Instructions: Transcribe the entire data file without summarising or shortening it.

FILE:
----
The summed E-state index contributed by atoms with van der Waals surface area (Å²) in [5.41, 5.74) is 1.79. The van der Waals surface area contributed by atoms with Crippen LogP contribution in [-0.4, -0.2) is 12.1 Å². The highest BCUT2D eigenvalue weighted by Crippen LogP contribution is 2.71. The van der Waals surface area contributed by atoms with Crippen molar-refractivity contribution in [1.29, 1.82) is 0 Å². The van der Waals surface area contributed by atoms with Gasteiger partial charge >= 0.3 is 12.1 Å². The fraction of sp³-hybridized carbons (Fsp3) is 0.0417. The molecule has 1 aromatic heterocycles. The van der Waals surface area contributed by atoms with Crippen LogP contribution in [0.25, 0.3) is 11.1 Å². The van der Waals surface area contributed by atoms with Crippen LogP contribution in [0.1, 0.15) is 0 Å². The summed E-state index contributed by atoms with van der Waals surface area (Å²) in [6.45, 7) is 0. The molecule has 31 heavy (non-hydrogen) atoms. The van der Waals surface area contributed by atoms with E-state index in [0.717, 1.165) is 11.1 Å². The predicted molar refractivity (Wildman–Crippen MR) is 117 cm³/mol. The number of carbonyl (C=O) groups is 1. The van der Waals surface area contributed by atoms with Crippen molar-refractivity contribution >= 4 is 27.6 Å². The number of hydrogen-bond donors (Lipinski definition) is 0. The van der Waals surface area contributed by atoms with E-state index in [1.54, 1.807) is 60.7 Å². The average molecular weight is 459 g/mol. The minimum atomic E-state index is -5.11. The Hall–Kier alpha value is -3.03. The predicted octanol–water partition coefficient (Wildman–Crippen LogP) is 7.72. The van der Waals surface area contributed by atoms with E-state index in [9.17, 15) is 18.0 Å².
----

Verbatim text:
The summed E-state index contributed by atoms with van der Waals surface area (Å²) in [5.41, 5.74) is 1.79. The van der Waals surface area contributed by atoms with Crippen LogP contribution in [-0.4, -0.2) is 12.1 Å². The highest BCUT2D eigenvalue weighted by Crippen LogP contribution is 2.71. The van der Waals surface area contributed by atoms with Crippen molar-refractivity contribution in [1.29, 1.82) is 0 Å². The van der Waals surface area contributed by atoms with Gasteiger partial charge >= 0.3 is 12.1 Å². The fraction of sp³-hybridized carbons (Fsp3) is 0.0417. The molecule has 1 aromatic heterocycles. The van der Waals surface area contributed by atoms with Crippen LogP contribution in [0.25, 0.3) is 11.1 Å². The van der Waals surface area contributed by atoms with Crippen LogP contribution in [0.1, 0.15) is 0 Å². The summed E-state index contributed by atoms with van der Waals surface area (Å²) in [6.45, 7) is 0. The molecule has 31 heavy (non-hydrogen) atoms. The van der Waals surface area contributed by atoms with E-state index in [0.717, 1.165) is 11.1 Å². The predicted molar refractivity (Wildman–Crippen MR) is 117 cm³/mol. The number of carbonyl (C=O) groups is 1. The van der Waals surface area contributed by atoms with Crippen molar-refractivity contribution >= 4 is 27.6 Å². The number of hydrogen-bond donors (Lipinski definition) is 0. The van der Waals surface area contributed by atoms with E-state index in [1.54, 1.807) is 60.7 Å². The average molecular weight is 459 g/mol. The minimum atomic E-state index is -5.11. The Hall–Kier alpha value is -3.03. The predicted octanol–water partition coefficient (Wildman–Crippen LogP) is 7.72. The van der Waals surface area contributed by atoms with E-state index in [9.17, 15) is 18.0 Å².